It depends on what you think set theory describes. If you think set theory describes some sort of independently existing structure (sets that exist independent of set theory), then of course for that independently existing structure either the axiom of choice holds, or it doesn't.
However a different view is that sets are defined by set theory in the very same sense as group elements are defined by group theory. In group theory, the statement "there exists a group element of which no positive power is the identity" (let's call it the "infinite order hypothesis") is independent from the group axioms. Yet nobody would consider it a problem; it just means there are models of group theory (that is, groups) where the "infinite order hypothesis" is true (such as the additive group of integers), and there are others where the "infinite order hypothesis" is false (such as additive group of the integers modulo 3).
However note that even if you assume there are some "true sets" independent of ZF set theory which set theory is meant to describe, then the independence of AC of the ZF set theory axioms does not violate the law of the excluded middle. It just means they are not sufficient to describe all aspects of those "true sets"; in particular, they do not allow to decide whether all sets admit a choice function.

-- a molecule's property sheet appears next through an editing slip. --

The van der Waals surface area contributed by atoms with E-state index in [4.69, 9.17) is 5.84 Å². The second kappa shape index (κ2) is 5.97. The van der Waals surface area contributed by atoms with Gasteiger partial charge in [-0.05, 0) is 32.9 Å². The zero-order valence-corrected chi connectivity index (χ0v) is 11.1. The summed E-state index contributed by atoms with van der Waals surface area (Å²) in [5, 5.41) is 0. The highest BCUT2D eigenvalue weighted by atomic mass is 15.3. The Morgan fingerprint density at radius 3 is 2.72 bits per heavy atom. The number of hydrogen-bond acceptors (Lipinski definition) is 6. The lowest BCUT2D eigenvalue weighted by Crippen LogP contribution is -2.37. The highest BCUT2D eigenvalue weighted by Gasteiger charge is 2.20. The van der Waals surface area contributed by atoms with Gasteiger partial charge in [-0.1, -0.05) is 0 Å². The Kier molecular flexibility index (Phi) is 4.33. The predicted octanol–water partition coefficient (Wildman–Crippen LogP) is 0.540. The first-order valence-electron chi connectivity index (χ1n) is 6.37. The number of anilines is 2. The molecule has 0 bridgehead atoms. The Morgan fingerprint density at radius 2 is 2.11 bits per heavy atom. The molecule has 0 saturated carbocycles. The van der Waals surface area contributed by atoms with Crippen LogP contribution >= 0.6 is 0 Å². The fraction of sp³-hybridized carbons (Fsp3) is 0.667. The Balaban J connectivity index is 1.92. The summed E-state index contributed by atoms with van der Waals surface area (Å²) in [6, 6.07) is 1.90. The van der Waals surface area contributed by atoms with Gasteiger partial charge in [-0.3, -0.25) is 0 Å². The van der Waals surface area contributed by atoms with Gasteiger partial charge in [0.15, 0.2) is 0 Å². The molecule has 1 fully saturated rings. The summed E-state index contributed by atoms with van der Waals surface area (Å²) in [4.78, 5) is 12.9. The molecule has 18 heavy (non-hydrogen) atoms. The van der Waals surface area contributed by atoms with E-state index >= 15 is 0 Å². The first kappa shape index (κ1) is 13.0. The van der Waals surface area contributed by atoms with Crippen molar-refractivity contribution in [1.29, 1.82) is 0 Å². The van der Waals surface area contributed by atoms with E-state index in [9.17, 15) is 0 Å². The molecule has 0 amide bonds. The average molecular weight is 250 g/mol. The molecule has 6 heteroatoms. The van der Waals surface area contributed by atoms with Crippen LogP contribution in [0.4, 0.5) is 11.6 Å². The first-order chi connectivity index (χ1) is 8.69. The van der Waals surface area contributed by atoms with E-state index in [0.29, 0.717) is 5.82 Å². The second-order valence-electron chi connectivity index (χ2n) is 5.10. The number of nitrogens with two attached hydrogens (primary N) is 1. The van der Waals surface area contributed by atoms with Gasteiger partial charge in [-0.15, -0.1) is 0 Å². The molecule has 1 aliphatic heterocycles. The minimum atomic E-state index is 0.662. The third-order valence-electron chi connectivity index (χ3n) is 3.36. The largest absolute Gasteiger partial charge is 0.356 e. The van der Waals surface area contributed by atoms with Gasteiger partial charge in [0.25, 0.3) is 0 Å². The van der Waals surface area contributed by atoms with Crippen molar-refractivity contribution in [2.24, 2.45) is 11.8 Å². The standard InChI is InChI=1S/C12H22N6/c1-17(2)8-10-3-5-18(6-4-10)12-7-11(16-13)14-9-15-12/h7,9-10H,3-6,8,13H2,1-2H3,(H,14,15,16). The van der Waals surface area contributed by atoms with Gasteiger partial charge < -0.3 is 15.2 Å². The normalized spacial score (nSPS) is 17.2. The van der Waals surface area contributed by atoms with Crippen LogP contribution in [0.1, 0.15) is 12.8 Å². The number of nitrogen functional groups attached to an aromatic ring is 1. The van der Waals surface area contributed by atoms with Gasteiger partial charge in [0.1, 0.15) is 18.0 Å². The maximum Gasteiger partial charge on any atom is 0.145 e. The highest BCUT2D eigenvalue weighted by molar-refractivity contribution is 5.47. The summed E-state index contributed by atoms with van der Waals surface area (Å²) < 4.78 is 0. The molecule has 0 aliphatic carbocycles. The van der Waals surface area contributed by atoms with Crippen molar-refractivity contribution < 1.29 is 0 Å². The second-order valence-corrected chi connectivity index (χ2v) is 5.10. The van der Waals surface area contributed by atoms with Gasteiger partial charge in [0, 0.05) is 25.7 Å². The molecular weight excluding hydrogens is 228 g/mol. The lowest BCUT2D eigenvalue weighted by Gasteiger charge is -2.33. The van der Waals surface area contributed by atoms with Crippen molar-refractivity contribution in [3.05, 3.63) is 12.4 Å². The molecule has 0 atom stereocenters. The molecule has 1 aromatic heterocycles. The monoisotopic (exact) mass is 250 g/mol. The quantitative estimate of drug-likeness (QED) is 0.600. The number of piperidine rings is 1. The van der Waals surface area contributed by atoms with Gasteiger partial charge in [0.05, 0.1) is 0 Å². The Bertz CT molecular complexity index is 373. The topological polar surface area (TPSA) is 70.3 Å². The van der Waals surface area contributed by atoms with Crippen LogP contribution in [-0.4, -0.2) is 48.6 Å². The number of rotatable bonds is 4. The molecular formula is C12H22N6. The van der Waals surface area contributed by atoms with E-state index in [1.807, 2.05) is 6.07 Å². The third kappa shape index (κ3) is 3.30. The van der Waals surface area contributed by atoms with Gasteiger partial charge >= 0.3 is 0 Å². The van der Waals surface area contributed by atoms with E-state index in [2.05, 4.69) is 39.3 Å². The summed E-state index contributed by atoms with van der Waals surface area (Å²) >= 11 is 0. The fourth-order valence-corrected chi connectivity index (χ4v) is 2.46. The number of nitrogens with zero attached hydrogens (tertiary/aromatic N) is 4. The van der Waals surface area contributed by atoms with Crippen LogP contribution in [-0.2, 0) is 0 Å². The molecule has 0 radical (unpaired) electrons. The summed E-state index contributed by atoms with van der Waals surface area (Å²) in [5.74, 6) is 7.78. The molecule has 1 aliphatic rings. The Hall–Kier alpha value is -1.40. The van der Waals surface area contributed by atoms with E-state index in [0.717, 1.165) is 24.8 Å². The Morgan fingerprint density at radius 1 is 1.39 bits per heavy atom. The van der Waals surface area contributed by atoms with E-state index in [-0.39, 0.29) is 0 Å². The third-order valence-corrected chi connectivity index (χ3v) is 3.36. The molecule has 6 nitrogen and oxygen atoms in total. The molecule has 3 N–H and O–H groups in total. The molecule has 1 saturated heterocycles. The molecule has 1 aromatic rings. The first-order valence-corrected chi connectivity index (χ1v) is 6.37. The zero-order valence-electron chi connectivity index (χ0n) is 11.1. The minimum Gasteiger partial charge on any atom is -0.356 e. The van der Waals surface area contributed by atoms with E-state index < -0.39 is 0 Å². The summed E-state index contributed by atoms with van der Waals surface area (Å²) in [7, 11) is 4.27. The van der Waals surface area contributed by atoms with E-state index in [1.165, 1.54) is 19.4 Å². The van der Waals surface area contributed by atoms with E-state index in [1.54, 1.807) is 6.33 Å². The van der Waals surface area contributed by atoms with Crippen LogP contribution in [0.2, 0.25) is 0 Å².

Note that also the axiom of infinity is independent of the other axioms of set theory; it is consistent to assume that there are only hereditary finite sets (that is, finite sets whose elements are also finite, as are the elements of their elements, and so on). If you think of set theory as describing some "true sets", then you can also ask whether the axiom of infinity holds for then (i.e. whether there actually exist infinite sets). If, however, you view set theory as just describing a class of models, then set theory with infinity is just describing a specific subclass of models (namely those which actually have infinite sets), and then adding the axiom of choice again describes a specific subclass of those models (namely the class of models where all sets have a choice function), not unlike how the theory of abelian groups describes a subclass of the models (groups) that group theory describes (namely the subclass of groups whose group operation is commutative).